Redhead

In ancient times it was common to go by boat to a remote skerry to catch birds and eggs. This journey was dangerous and could only be done in calm weather. On one such occasion a man had to be left behind because the weather suddenly turned for the worse. This also proved to be the last time that summer that the journey to the skerry could be made because of continuing bad weather and high seas. The man was therefore believed dead.

Surprisingly, during the first trip the following summer, the man was found to be still alive and well. It did not look like he had spent a particularly hard time there but he did not give any explanation as to why. He was brought back home to a joyous reunion.

Late that summer at a mass a cradle was found standing outside the church. In it was an infant, no one claimed to know, covered with a sumptuous blanket. However, because of the mystery surrounding the man‘s survival the priest asked him if he knew any details and whether this child should be baptised. The man replied coldly that he knew nothing. At that moment a pretty woman suddenly appears, grasps the blanket, throws it into the church and says: “The church shall be none the worse for it”. She then angrily turns to the man and tells him that he will become a whale of the worst kind. Finally she disappears with the baby and the cradle and was never seen again. The man became mad and transformed into a whale with a read head, like the color of the man‘s cap, lending it the name Redhead.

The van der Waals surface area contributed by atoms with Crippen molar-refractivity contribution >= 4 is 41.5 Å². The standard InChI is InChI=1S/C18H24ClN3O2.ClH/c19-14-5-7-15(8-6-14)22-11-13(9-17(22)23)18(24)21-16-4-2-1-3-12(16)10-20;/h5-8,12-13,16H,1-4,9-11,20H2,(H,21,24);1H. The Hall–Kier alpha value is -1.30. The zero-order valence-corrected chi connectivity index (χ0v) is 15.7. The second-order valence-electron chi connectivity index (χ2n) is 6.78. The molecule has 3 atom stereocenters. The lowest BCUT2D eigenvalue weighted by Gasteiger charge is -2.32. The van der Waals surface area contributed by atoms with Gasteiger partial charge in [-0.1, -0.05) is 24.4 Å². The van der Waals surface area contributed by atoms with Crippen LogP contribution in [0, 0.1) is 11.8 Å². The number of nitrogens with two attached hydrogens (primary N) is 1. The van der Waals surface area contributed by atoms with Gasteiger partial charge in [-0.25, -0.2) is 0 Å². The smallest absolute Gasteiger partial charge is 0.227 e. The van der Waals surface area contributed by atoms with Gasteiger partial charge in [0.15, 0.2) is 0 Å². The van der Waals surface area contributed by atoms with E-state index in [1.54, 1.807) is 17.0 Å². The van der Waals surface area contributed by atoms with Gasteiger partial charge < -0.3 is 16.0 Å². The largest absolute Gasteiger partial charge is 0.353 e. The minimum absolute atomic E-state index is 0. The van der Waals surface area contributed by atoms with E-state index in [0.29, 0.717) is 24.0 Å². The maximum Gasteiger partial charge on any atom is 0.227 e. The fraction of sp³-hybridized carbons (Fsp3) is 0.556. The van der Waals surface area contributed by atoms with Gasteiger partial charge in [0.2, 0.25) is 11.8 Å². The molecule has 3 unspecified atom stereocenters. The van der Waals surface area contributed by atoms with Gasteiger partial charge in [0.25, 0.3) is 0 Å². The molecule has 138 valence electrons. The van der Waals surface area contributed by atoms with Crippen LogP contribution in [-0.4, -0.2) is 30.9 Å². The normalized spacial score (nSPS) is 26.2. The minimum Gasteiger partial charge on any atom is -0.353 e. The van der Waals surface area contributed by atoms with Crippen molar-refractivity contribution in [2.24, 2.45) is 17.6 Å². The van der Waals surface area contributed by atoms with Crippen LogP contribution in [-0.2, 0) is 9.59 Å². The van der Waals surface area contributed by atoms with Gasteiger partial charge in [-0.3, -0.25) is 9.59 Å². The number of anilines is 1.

Later, the man‘s mother is believed to have told about her son‘s whereabouts at the skerry. He supposedly was housed by a pretty elve woman. He wanted to go back home though and she permitted him to, on the condition that he would have their unborn child baptised when she brings it to him to church, or else suffer grim consequences.

Back to Redhead. It went on to sink many ships, drowning many men, and no one could stop it. But having killed two of his sons, an old priest decides to try. With the aid of his daughter and a stick, he managed to have Redhead follow him far inland, up rivers and waterfalls, to a lake that is now called Whalelake. This ordeal proved to much for Redhead though and it has not been seen since, but colossal whale bones found at this lake lend truth to this story.

This is an excerpt from the original.

Listen to the story (Icelandic):

Story teller :
Hafdís Erla Bogadóttir.

Story reference:
Íslenskar þjóðsögur (Icelandic Folklore).
Author: Benedikt Johannesson/Johannes Benediktsson.

Story drawings:
Eyrun Oskarsdottir.

Graphics:
Bjork Hardardottir.

Audio:
Hafdís Erla Bogadóttir.

Video:
Markus Sveinn Markusson.